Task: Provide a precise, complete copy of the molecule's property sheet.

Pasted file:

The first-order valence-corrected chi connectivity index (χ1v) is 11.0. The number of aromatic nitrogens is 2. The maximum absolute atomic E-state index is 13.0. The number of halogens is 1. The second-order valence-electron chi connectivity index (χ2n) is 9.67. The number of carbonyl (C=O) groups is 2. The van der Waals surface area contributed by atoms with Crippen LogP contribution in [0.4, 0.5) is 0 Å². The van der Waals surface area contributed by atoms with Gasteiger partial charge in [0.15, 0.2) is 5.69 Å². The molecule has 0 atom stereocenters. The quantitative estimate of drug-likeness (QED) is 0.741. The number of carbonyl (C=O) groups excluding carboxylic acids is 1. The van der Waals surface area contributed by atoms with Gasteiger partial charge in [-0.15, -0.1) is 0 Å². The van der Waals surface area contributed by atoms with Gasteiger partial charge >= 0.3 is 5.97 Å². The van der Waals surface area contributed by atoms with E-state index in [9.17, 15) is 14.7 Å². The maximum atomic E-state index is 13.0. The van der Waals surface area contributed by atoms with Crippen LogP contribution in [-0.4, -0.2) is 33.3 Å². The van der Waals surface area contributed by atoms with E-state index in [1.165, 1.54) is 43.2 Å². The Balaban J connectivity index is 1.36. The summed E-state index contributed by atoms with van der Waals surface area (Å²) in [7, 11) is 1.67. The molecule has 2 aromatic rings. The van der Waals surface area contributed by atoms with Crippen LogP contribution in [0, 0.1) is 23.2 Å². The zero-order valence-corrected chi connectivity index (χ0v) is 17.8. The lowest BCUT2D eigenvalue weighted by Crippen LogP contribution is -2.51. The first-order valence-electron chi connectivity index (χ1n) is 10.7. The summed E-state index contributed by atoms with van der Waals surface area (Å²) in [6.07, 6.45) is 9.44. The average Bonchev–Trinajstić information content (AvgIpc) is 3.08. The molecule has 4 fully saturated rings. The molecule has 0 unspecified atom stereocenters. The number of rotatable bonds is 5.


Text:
The first-order valence-corrected chi connectivity index (χ1v) is 11.0. The number of aromatic nitrogens is 2. The maximum absolute atomic E-state index is 13.0. The number of halogens is 1. The second-order valence-electron chi connectivity index (χ2n) is 9.67. The number of carbonyl (C=O) groups is 2. The van der Waals surface area contributed by atoms with Crippen LogP contribution in [0.4, 0.5) is 0 Å². The van der Waals surface area contributed by atoms with Gasteiger partial charge in [0.15, 0.2) is 5.69 Å². The molecule has 0 atom stereocenters. The quantitative estimate of drug-likeness (QED) is 0.741. The number of carbonyl (C=O) groups excluding carboxylic acids is 1. The van der Waals surface area contributed by atoms with Gasteiger partial charge in [-0.15, -0.1) is 0 Å². The van der Waals surface area contributed by atoms with Gasteiger partial charge >= 0.3 is 5.97 Å². The van der Waals surface area contributed by atoms with E-state index in [9.17, 15) is 14.7 Å². The maximum atomic E-state index is 13.0. The van der Waals surface area contributed by atoms with Crippen LogP contribution in [-0.4, -0.2) is 33.3 Å². The van der Waals surface area contributed by atoms with E-state index in [1.165, 1.54) is 43.2 Å². The Balaban J connectivity index is 1.36. The summed E-state index contributed by atoms with van der Waals surface area (Å²) in [7, 11) is 1.67. The molecule has 2 aromatic rings. The van der Waals surface area contributed by atoms with Crippen LogP contribution in [0, 0.1) is 23.2 Å². The zero-order valence-corrected chi connectivity index (χ0v) is 17.8. The lowest BCUT2D eigenvalue weighted by Crippen LogP contribution is -2.51. The first-order valence-electron chi connectivity index (χ1n) is 10.7. The summed E-state index contributed by atoms with van der Waals surface area (Å²) in [6.07, 6.45) is 9.44. The average Bonchev–Trinajstić information content (AvgIpc) is 3.08. The molecule has 4 fully saturated rings. The molecule has 0 unspecified atom stereocenters. The number of rotatable bonds is 5.